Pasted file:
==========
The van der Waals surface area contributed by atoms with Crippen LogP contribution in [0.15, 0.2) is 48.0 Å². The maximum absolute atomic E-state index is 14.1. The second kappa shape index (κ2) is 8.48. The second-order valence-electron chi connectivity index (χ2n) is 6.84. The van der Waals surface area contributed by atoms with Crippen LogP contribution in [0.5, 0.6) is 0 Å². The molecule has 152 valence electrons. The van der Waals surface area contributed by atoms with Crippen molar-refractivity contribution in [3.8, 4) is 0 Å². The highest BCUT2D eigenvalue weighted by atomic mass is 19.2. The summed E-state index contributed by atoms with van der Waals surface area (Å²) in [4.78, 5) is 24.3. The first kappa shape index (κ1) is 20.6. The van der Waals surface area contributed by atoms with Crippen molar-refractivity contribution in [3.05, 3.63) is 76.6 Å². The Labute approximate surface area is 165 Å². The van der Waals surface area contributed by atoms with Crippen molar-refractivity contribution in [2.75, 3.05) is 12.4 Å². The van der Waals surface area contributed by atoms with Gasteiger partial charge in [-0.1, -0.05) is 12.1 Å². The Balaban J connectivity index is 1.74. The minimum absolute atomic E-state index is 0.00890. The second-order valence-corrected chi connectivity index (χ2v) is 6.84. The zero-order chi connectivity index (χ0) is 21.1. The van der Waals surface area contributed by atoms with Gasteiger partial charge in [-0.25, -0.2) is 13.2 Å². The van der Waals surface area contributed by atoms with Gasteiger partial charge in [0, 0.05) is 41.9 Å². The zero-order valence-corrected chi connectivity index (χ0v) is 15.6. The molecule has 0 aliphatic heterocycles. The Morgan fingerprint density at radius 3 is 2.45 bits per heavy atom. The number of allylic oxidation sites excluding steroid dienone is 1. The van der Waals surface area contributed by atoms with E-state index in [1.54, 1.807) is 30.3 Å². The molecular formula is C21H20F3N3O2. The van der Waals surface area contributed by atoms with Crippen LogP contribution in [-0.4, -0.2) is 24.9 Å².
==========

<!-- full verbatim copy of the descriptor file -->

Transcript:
The van der Waals surface area contributed by atoms with Crippen LogP contribution in [0.15, 0.2) is 48.0 Å². The maximum absolute atomic E-state index is 14.1. The second kappa shape index (κ2) is 8.48. The second-order valence-electron chi connectivity index (χ2n) is 6.84. The van der Waals surface area contributed by atoms with Crippen LogP contribution in [0.5, 0.6) is 0 Å². The molecule has 152 valence electrons. The van der Waals surface area contributed by atoms with Crippen molar-refractivity contribution in [3.8, 4) is 0 Å². The highest BCUT2D eigenvalue weighted by atomic mass is 19.2. The summed E-state index contributed by atoms with van der Waals surface area (Å²) in [4.78, 5) is 24.3. The first kappa shape index (κ1) is 20.6. The van der Waals surface area contributed by atoms with Crippen molar-refractivity contribution in [3.05, 3.63) is 76.6 Å². The Labute approximate surface area is 165 Å². The van der Waals surface area contributed by atoms with Crippen molar-refractivity contribution in [2.75, 3.05) is 12.4 Å². The van der Waals surface area contributed by atoms with Gasteiger partial charge in [-0.1, -0.05) is 12.1 Å². The Balaban J connectivity index is 1.74. The minimum absolute atomic E-state index is 0.00890. The second-order valence-corrected chi connectivity index (χ2v) is 6.84. The zero-order chi connectivity index (χ0) is 21.1. The van der Waals surface area contributed by atoms with Gasteiger partial charge in [-0.25, -0.2) is 13.2 Å². The van der Waals surface area contributed by atoms with Gasteiger partial charge in [0, 0.05) is 41.9 Å². The zero-order valence-corrected chi connectivity index (χ0v) is 15.6. The molecule has 0 aliphatic heterocycles. The Morgan fingerprint density at radius 3 is 2.45 bits per heavy atom. The number of allylic oxidation sites excluding steroid dienone is 1. The van der Waals surface area contributed by atoms with E-state index in [1.54, 1.807) is 30.3 Å². The molecular formula is C21H20F3N3O2. The van der Waals surface area contributed by atoms with Crippen LogP contribution in [-0.4, -0.2) is 24.9 Å².